2. New evangelist reaches out to those who find religion on a ridge | Meet David James Duncan - novelist, fly fisherman, environmentalist, evangelist (The Register-Guard, Eugene, Ore.)

  3. Baltimore evangelist Humphrey Foutz dies at 73 | Foutz was known as a powerful evangelist who mixed charm, humor and a big smile on the nationally broadcast "Herald of Truth" television series (The Washington Post)

  4. Nashville will be home of Billy Graham statue | Latest earthly honor for famous preacher is bronze, 9 feet tall (The Tennessean, Nashville)

  5. William Sloane Coffin remembered at funeral | The Rev. William Sloane Coffin, a former Yale University chaplain, was remembered Thursday for his dedication to social justice and his keen sense of humor (Associated Press)

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  1. The day the social gospel died | William Sloane Coffin Jr. was its most articulate spokesman (Marvin Olasky, World)

Science & health:

  1. Misplaced sympathies | Darwin isn't the enemy. Conservatives do no service to their cause by treating him as one (Kevin Shapiro, The Wall Street Journal)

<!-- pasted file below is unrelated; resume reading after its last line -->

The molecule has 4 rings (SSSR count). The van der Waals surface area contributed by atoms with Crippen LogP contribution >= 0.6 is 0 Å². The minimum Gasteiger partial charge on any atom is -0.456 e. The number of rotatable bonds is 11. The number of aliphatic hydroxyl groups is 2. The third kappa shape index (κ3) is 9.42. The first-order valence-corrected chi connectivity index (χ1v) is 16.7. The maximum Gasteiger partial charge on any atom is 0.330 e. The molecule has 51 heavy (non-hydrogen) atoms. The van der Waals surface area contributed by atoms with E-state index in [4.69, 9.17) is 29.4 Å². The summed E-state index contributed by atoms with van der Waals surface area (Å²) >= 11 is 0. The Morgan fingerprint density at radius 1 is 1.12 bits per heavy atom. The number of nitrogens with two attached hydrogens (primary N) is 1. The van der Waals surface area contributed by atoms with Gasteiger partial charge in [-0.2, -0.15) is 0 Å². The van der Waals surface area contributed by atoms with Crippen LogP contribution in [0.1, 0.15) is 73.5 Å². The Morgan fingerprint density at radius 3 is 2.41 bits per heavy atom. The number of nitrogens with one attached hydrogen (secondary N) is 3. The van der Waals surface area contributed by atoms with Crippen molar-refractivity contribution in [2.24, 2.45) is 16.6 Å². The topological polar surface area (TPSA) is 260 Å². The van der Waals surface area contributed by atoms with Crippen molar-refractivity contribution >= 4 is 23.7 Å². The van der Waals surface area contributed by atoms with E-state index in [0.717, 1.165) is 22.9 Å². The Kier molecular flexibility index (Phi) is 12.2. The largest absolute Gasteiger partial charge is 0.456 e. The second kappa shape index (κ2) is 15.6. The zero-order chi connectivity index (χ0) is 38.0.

2. Harnessing power of prayer | A growing faith-healing movement seeks to comfort, not convert, the sick (The Washington Post)

  3. Evolution's case evolves | You can see evolution's work in the fins of the ancient Tiktaalik or the stress hormones of the venerable lamprey fish. You can also look in the mirror. (Ann Gibbons, Los Angeles Times)

  4. Seattle's Discovery Institute scrambling to rebound after intelligent-design ruling | Even some critics of evolution have taken the ruling as a sign that the fight to bring intelligent design into public schools may be over (The Seattle Times)


  1. Yoga with a Christian bent | Exercise enthusiasts reinvent the practice to suit their beliefs (World News Tonight, ABC)

  2. Being 'salt and light' are biblical imperatives | Conference aims to mobilize 'people of faith' to live their beliefs, serve others (Houston Chronicle)

  3. Even atheists believe in a lot more than the selfish gene | The spiritual world is simply that which stands for what we do not know or understand (Margaret Cook, The Scotsman)

  4. Finding the value in diversity and loving the 'least of these' | We spend a great deal of energy placing conditions on love, care, compassion and empathy. It is so tempting to let the word "if" qualify our concern for others (Juneau Empire)

  5. Bible studies may reveal Godfather's secrets | "It appears certain words in the Bible were associated with numbers in the scheme he used in some of his most important messages," a source close to the investigation told the Italian news agency Ansa (The Guardian, London)